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Disentangling the Attractiveness of Telework to Employees: A Factorial Survey Experiment

Author

Listed:
  • Moens, Eline

    (Ghent University)

  • Verhofstadt, Elsy

    (Ghent University)

  • Van Ootegem, Luc

    (Ghent University)

  • Baert, Stijn

    (Ghent University)

Abstract

This research adds to the literature on the attractiveness of telework to employees. To this end, we set up an innovative factorial survey experiment in which a high-quality sample of employees evaluates job offers with diverging characteristics, among which a wide variation in telework possibilities. We find that the relationship between the possibility to telework and job attractiveness is approximately linear: 10 percentage points more telework hours yield a rise of 2.2 percentage points in job attractiveness and, therefore, the willingness to give up an increase of 2.3 percentage points in wage in the new job. Our experimental design also allows us to investigate the underlying mechanisms of this relationship as well as its moderators. We find that the attractiveness of telework is particularly explained by expectations of an improved work-life balance, more work scheduling autonomy, a higher job satisfaction, and more work methods autonomy in jobs with a greater possibility to telework. In addition, our analyses show that less conscientious employees are on average more attracted to jobs with greater telework possibilities, so that it is important that self-selection in jobs with more telework is well-monitored.

Suggested Citation

  • Moens, Eline & Verhofstadt, Elsy & Van Ootegem, Luc & Baert, Stijn, 2022. "Disentangling the Attractiveness of Telework to Employees: A Factorial Survey Experiment," IZA Discussion Papers 15190, Institute of Labor Economics (IZA).
  • Handle: RePEc:iza:izadps:dp15190
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    References listed on IDEAS

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    1. Haoran He & David Neumark & Qian Weng, 2021. "Do Workers Value Flexible Jobs? A Field Experiment," Journal of Labor Economics, University of Chicago Press, vol. 39(3), pages 709-738.
    2. Anne Aguiléra & Virginie Lethiais & Alain Rallet & Laurent Proulhac, 2016. "Home-based telework in France: Characteristics, barriers and perspectives," Post-Print hal-01369611, HAL.
    3. Nicole Maestas & Kathleen J. Mullen & David Powell & Till von Wachter & Jeffrey B. Wenger, 2023. "The Value of Working Conditions in the United States and the Implications for the Structure of Wages," American Economic Review, American Economic Association, vol. 113(7), pages 2007-2047, July.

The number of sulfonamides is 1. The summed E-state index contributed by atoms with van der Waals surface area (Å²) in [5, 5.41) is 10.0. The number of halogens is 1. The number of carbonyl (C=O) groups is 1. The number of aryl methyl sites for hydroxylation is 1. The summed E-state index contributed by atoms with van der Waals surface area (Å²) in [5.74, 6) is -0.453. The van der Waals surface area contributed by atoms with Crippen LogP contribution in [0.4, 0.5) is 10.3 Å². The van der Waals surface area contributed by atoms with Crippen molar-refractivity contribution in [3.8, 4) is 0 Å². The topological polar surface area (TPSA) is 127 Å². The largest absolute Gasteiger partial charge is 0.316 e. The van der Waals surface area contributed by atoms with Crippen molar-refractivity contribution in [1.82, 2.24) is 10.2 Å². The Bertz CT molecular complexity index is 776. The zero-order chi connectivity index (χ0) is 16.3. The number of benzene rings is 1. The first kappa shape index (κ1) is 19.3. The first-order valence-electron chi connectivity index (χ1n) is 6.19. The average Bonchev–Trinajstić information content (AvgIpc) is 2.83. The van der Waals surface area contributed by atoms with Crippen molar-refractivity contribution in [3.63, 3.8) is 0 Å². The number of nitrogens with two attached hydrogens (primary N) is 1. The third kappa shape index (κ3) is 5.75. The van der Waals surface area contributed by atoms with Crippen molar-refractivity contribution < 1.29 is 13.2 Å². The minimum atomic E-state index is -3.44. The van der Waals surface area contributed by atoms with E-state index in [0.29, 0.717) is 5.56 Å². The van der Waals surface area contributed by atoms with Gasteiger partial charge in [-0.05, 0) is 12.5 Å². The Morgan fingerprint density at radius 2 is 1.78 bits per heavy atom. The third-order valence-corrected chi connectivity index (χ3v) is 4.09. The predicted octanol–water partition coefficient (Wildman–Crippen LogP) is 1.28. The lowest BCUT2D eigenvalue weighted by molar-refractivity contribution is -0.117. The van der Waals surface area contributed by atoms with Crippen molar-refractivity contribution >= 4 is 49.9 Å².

4. Louis Lippens & Eline Moens & Philippe Sterkens & Johannes Weytjens & Stijn Baert, 2021. "How do employees think the COVID-19 crisis will affect their careers?," PLOS ONE, Public Library of Science, vol. 16(5), pages 1-19, May.
    5. Claudia Pigini & Stefano Staffolani, 2019. "Teleworkers in Italy: who are they? Do they make more?," International Journal of Manpower, Emerald Group Publishing Limited, vol. 40(2), pages 265-285, February.
    6. Aguilera, Anne & Lethiais, Virginie & Rallet, Alain & Proulhac, Laurent, 2016. "Home-based telework in France: Characteristics, barriers and perspectives," Transportation Research Part A: Policy and Practice, Elsevier, vol. 92(C), pages 1-11.
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    Cited by:

    1. Gavoille, Nicolas & Hazans, Mihails, 2022. "Personality Traits, Remote Work and Productivity," IZA Discussion Papers 15486, Institute of Labor Economics (IZA).

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    More about this item

    Keywords

    telework; job attractiveness; factorial survey experiment;
    All these keywords.

    JEL classification:

    • J24 - Labor and Demographic Economics - - Demand and Supply of Labor - - - Human Capital; Skills; Occupational Choice; Labor Productivity
    • J81 - Labor and Demographic Economics - - Labor Standards - - - Working Conditions
    • J31 - Labor and Demographic Economics - - Wages, Compensation, and Labor Costs - - - Wage Level and Structure; Wage Differentials
    • J63 - Labor and Demographic Economics - - Mobility, Unemployment, Vacancies, and Immigrant Workers - - - Turnover; Vacancies; Layoffs
    • I31 - Health, Education, and Welfare - - Welfare, Well-Being, and Poverty - - - General Welfare, Well-Being

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